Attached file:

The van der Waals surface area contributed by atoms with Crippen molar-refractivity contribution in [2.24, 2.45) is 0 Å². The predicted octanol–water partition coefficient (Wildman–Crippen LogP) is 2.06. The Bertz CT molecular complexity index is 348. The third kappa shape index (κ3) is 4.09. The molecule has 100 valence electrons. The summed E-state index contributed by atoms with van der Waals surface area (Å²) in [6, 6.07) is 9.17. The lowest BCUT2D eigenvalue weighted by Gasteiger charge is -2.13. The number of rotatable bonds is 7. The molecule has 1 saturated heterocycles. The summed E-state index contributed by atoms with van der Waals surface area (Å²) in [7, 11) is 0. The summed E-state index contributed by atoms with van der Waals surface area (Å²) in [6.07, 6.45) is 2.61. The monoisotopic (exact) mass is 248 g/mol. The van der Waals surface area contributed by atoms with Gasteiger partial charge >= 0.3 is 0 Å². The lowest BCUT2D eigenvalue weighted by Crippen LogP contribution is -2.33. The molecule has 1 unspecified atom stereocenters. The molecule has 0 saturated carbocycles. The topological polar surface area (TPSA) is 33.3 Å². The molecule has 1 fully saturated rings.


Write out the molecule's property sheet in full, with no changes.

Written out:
The van der Waals surface area contributed by atoms with Crippen molar-refractivity contribution in [2.24, 2.45) is 0 Å². The predicted octanol–water partition coefficient (Wildman–Crippen LogP) is 2.06. The Bertz CT molecular complexity index is 348. The third kappa shape index (κ3) is 4.09. The molecule has 100 valence electrons. The summed E-state index contributed by atoms with van der Waals surface area (Å²) in [6, 6.07) is 9.17. The lowest BCUT2D eigenvalue weighted by Gasteiger charge is -2.13. The number of rotatable bonds is 7. The molecule has 1 saturated heterocycles. The summed E-state index contributed by atoms with van der Waals surface area (Å²) in [7, 11) is 0. The summed E-state index contributed by atoms with van der Waals surface area (Å²) in [6.07, 6.45) is 2.61. The monoisotopic (exact) mass is 248 g/mol. The van der Waals surface area contributed by atoms with Gasteiger partial charge >= 0.3 is 0 Å². The lowest BCUT2D eigenvalue weighted by Crippen LogP contribution is -2.33. The molecule has 1 unspecified atom stereocenters. The molecule has 0 saturated carbocycles. The topological polar surface area (TPSA) is 33.3 Å². The molecule has 1 fully saturated rings.